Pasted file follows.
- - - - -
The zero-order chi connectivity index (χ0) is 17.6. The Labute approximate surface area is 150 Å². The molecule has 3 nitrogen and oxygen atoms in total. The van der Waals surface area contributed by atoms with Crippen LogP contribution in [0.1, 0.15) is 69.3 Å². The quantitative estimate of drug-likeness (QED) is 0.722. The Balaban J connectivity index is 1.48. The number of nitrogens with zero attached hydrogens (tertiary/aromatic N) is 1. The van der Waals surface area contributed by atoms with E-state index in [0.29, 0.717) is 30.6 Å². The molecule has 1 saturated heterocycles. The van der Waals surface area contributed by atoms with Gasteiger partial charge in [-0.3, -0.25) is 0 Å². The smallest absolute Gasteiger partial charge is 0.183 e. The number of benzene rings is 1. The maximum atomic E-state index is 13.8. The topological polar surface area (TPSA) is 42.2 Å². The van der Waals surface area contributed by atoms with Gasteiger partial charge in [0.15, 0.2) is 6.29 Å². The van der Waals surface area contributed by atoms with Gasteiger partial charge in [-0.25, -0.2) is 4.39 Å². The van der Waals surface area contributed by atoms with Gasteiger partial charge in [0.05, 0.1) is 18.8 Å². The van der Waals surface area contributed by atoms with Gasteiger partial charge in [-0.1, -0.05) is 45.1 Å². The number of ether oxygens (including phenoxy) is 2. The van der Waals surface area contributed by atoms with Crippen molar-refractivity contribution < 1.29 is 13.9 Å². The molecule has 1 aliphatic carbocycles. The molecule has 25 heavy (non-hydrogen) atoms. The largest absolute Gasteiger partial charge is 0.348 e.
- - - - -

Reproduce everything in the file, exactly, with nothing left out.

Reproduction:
The zero-order chi connectivity index (χ0) is 17.6. The Labute approximate surface area is 150 Å². The molecule has 3 nitrogen and oxygen atoms in total. The van der Waals surface area contributed by atoms with Crippen LogP contribution in [0.1, 0.15) is 69.3 Å². The quantitative estimate of drug-likeness (QED) is 0.722. The Balaban J connectivity index is 1.48. The number of nitrogens with zero attached hydrogens (tertiary/aromatic N) is 1. The van der Waals surface area contributed by atoms with E-state index in [0.29, 0.717) is 30.6 Å². The molecule has 1 saturated heterocycles. The van der Waals surface area contributed by atoms with Gasteiger partial charge in [-0.3, -0.25) is 0 Å². The smallest absolute Gasteiger partial charge is 0.183 e. The number of benzene rings is 1. The maximum atomic E-state index is 13.8. The topological polar surface area (TPSA) is 42.2 Å². The van der Waals surface area contributed by atoms with Gasteiger partial charge in [0.15, 0.2) is 6.29 Å². The van der Waals surface area contributed by atoms with Gasteiger partial charge in [-0.25, -0.2) is 4.39 Å². The van der Waals surface area contributed by atoms with Gasteiger partial charge in [0.05, 0.1) is 18.8 Å². The van der Waals surface area contributed by atoms with Gasteiger partial charge in [-0.1, -0.05) is 45.1 Å². The number of ether oxygens (including phenoxy) is 2. The van der Waals surface area contributed by atoms with Crippen molar-refractivity contribution < 1.29 is 13.9 Å². The molecule has 1 aliphatic carbocycles. The molecule has 25 heavy (non-hydrogen) atoms. The largest absolute Gasteiger partial charge is 0.348 e.